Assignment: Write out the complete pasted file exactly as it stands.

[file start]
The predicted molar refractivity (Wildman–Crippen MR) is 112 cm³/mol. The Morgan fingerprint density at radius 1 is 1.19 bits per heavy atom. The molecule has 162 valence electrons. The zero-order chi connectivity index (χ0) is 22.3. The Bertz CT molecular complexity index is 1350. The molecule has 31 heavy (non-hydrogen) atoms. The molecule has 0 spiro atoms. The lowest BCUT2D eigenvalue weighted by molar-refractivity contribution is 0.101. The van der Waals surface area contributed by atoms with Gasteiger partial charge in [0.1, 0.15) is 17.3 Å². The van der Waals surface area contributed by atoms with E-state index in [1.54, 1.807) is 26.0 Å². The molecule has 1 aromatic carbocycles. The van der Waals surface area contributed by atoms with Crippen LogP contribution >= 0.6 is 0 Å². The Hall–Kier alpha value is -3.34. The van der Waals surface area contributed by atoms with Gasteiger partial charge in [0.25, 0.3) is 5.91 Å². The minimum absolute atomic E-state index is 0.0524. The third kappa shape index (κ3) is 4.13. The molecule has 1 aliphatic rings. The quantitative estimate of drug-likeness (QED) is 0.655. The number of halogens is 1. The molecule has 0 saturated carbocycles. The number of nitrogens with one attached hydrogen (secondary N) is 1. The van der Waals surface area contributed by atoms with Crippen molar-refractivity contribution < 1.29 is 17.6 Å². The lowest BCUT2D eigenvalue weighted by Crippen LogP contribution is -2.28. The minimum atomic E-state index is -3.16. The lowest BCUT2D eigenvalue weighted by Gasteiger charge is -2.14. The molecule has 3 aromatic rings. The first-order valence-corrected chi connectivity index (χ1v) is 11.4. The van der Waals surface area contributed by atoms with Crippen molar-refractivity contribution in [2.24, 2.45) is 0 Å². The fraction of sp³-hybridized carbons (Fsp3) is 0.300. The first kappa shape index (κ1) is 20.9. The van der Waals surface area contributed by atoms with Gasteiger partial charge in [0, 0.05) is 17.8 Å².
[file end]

The predicted molar refractivity (Wildman–Crippen MR) is 112 cm³/mol. The Morgan fingerprint density at radius 1 is 1.19 bits per heavy atom. The molecule has 162 valence electrons. The zero-order chi connectivity index (χ0) is 22.3. The Bertz CT molecular complexity index is 1350. The molecule has 31 heavy (non-hydrogen) atoms. The molecule has 0 spiro atoms. The lowest BCUT2D eigenvalue weighted by molar-refractivity contribution is 0.101. The van der Waals surface area contributed by atoms with Gasteiger partial charge in [0.1, 0.15) is 17.3 Å². The van der Waals surface area contributed by atoms with E-state index in [1.54, 1.807) is 26.0 Å². The molecule has 1 aromatic carbocycles. The van der Waals surface area contributed by atoms with Crippen LogP contribution >= 0.6 is 0 Å². The Hall–Kier alpha value is -3.34. The van der Waals surface area contributed by atoms with Gasteiger partial charge in [0.25, 0.3) is 5.91 Å². The minimum absolute atomic E-state index is 0.0524. The third kappa shape index (κ3) is 4.13. The molecule has 1 aliphatic rings. The quantitative estimate of drug-likeness (QED) is 0.655. The number of halogens is 1. The molecule has 0 saturated carbocycles. The number of nitrogens with one attached hydrogen (secondary N) is 1. The van der Waals surface area contributed by atoms with Crippen molar-refractivity contribution < 1.29 is 17.6 Å². The lowest BCUT2D eigenvalue weighted by Crippen LogP contribution is -2.28. The minimum atomic E-state index is -3.16. The lowest BCUT2D eigenvalue weighted by Gasteiger charge is -2.14. The molecule has 3 aromatic rings. The first-order valence-corrected chi connectivity index (χ1v) is 11.4. The van der Waals surface area contributed by atoms with Crippen molar-refractivity contribution in [2.24, 2.45) is 0 Å². The fraction of sp³-hybridized carbons (Fsp3) is 0.300. The first kappa shape index (κ1) is 20.9. The van der Waals surface area contributed by atoms with Gasteiger partial charge in [0, 0.05) is 17.8 Å².